• Thanks for posting about this — I'm struggling with tense in my memoir and find that I have to write in scenes using present tense then go back and convert parts to past, depending on how the chunks get integrated together. Messy and frustrating, but an essential part of how we tell the story. As for what I prefer to read, can't say I have any issue with either tense as long as the author integrates/makes use of it (or them) in an unobtrusive manner. I guess tense should make the writing more transparent rather than obscuring it.

  • Contemp – Is your memoir in both past and present tense? Are you writing some parts in present and then converting them because it's easier that way? I'm curious to hear more about your process!

  • It is indeed in both past and present tense, Meghan. I started by just writing scenes in present tense to capture moments that felt important to telling the story, many of them from childhood (so from the child's immediate perspective). I hadn't yet figured out my voice as an adult narrator within the work. That came several months later — now that I've sort of pinned down what I want that to be, I'm trying to integrate those initially written scenes-in-childhood into the adult narrator's reflection. So the adult narrator speaks in the present but narrates the childhood scenes using the past tense (as flashbacks). As I integrate the scenes, I change the tense as needed.

    Hope that wasn't too confusing …

  • Not at all! I'm curious to know what other memoirs are written that way. I'll have to look around.

  • Milo,You are right CBS College is not on the basic expanded cable package. Its a regular TV channel, though, not an online deal. Im not in Albuquerque for the game tonight, so I also will be finding a sports bar with a satellite dish. Have fun.

  • Laurie

    I am writing a eulogy now and it will definitely be in the present tense. Writing a eulogy in the present tense is a way of expressing the loved one will always be with me in my heart.

  • Mary Karr wrote Lit in present tense, and of course, it worked well enough to make her book a NY Times Bestseller. I wrote my childhood memoir in present tense, the voice changing from childhood through adult. It was an interesting process to say the least. Spent 8 years on it. Just finished a memoir from my adult life, in past tense, and I feel it's too removed. Am now experimenting with rewriting in present tense, which makes it so much more emotional and gripping.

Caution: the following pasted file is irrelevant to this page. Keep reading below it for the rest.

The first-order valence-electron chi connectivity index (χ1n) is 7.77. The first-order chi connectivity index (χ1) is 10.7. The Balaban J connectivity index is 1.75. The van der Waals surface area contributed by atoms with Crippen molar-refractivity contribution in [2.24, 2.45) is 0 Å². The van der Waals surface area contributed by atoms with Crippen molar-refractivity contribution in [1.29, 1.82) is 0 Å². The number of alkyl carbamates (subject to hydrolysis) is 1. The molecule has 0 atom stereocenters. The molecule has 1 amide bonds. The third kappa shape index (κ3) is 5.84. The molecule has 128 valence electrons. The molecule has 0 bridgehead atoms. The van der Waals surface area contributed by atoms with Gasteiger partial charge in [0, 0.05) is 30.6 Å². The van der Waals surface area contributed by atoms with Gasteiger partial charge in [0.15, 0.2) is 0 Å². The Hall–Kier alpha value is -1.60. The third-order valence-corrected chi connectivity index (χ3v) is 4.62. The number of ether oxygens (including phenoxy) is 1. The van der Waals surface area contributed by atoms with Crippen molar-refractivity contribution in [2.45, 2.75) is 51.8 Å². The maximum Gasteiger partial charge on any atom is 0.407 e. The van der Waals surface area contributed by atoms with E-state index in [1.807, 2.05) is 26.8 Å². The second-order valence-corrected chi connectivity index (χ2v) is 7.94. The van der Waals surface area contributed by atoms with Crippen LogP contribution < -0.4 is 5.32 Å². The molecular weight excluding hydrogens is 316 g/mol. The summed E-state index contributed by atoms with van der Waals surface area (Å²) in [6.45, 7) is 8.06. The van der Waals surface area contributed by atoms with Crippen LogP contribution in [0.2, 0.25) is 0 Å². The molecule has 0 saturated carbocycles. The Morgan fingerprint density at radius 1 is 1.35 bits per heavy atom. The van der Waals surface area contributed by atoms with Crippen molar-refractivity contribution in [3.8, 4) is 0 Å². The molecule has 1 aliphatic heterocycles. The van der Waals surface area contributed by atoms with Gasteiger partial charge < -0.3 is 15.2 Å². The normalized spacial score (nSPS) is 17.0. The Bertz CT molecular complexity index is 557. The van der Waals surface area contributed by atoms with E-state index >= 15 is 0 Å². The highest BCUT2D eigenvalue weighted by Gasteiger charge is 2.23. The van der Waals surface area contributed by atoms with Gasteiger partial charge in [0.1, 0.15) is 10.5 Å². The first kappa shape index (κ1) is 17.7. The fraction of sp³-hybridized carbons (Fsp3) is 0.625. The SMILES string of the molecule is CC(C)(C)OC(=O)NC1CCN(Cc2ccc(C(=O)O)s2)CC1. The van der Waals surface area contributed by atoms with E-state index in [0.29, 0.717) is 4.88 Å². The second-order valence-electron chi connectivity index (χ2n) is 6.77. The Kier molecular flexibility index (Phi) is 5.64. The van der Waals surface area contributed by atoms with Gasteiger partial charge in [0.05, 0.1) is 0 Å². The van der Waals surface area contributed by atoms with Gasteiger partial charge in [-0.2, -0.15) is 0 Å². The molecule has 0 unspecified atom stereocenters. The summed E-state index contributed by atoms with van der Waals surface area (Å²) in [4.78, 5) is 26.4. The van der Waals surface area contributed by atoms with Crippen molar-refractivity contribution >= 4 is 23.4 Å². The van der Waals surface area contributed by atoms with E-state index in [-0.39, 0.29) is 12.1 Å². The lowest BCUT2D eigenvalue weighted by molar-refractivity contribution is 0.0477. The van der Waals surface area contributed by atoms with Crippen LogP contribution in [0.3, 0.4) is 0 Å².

• Staggering Work of Heartbreaking Genius is in both the present and past tense.

  • Paxton

    I know this was written a few years ago but as I am writing a memoir for a college English class, this is very helpful. I love reading memoirs, Ive read tons of them, but when I was told I had to write one I suddenly got stuck. People on here are saying they haven't really read any in present tense, but I looked up this article because I in fact have read quite a few written in present tense. They were written as a story as it was happening with full dialogue and all. However, I have thought about it and think I will go ahead and go with past tense for mine.

  • Melissa Cronin

    I'm a bit late to the conversation, too, Paxton. But, Meghan, thanks for sharing your thoughts on past versus present tense in memoir. I tried writing one of my drafts in present tense, but I struggled with reflection, which is a significant part of my story. There are parts of my memoir where I share nightmares – those are in present tense. And when I imagine on the page, I also write in present tense. A fabulous memoir that is written in present tense is Blackbird by Jennifer Lauck.

  • Maureen O'Brien

    I am in the process of writing my dog's memoir (dogoir). The book is a compilation of little stories which start when my husband and I adopted Bogey and end with him looking down from heaven. Bogey is the narrator of the story and I am writing it in first person, present tense. The last three stories he tells from heaven are written in past tense.

    There are parts of a few stories which describe his reflections/flashbacks and I do switch from present to past. don't know where I read this but my understanding was that this would work but that I should italicize those passages. Does this make sense to anyone on this thread? I would appreciate your feedback. Thanks, Maureen